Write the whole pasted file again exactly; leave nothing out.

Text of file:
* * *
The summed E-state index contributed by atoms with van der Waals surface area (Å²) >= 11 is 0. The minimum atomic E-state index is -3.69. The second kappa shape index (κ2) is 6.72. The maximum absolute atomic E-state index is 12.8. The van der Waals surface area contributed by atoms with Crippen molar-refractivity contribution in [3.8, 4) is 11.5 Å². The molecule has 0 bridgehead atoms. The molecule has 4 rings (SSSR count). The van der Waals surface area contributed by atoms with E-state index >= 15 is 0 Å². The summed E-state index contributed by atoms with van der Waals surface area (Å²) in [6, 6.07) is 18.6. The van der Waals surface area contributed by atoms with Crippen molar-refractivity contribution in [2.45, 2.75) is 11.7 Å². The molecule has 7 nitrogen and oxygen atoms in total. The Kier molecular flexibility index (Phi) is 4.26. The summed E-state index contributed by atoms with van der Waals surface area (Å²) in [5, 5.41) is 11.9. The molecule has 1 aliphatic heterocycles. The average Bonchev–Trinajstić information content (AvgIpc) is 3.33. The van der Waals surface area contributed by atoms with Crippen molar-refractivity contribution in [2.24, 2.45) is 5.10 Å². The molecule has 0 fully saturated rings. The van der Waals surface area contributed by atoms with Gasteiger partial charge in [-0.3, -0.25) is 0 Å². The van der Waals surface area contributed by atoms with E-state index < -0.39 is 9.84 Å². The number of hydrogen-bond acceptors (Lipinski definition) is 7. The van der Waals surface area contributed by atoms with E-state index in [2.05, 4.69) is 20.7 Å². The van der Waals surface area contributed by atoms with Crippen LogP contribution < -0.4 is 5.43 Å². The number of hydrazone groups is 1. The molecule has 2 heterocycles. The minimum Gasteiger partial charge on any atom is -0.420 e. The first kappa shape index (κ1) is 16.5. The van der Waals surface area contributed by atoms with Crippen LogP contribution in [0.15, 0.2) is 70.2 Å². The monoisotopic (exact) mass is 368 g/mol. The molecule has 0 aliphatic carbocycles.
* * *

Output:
The summed E-state index contributed by atoms with van der Waals surface area (Å²) >= 11 is 0. The minimum atomic E-state index is -3.69. The second kappa shape index (κ2) is 6.72. The maximum absolute atomic E-state index is 12.8. The van der Waals surface area contributed by atoms with Crippen molar-refractivity contribution in [3.8, 4) is 11.5 Å². The molecule has 0 bridgehead atoms. The molecule has 4 rings (SSSR count). The van der Waals surface area contributed by atoms with E-state index >= 15 is 0 Å². The summed E-state index contributed by atoms with van der Waals surface area (Å²) in [6, 6.07) is 18.6. The van der Waals surface area contributed by atoms with Crippen molar-refractivity contribution in [2.45, 2.75) is 11.7 Å². The molecule has 7 nitrogen and oxygen atoms in total. The Kier molecular flexibility index (Phi) is 4.26. The summed E-state index contributed by atoms with van der Waals surface area (Å²) in [5, 5.41) is 11.9. The molecule has 1 aliphatic heterocycles. The average Bonchev–Trinajstić information content (AvgIpc) is 3.33. The van der Waals surface area contributed by atoms with Crippen molar-refractivity contribution in [2.24, 2.45) is 5.10 Å². The molecule has 0 fully saturated rings. The van der Waals surface area contributed by atoms with Gasteiger partial charge in [-0.3, -0.25) is 0 Å². The van der Waals surface area contributed by atoms with E-state index < -0.39 is 9.84 Å². The number of hydrogen-bond acceptors (Lipinski definition) is 7. The van der Waals surface area contributed by atoms with E-state index in [2.05, 4.69) is 20.7 Å². The van der Waals surface area contributed by atoms with Crippen LogP contribution < -0.4 is 5.43 Å². The number of hydrazone groups is 1. The molecule has 2 heterocycles. The minimum Gasteiger partial charge on any atom is -0.420 e. The first kappa shape index (κ1) is 16.5. The van der Waals surface area contributed by atoms with Crippen LogP contribution in [0.15, 0.2) is 70.2 Å². The monoisotopic (exact) mass is 368 g/mol. The molecule has 0 aliphatic carbocycles.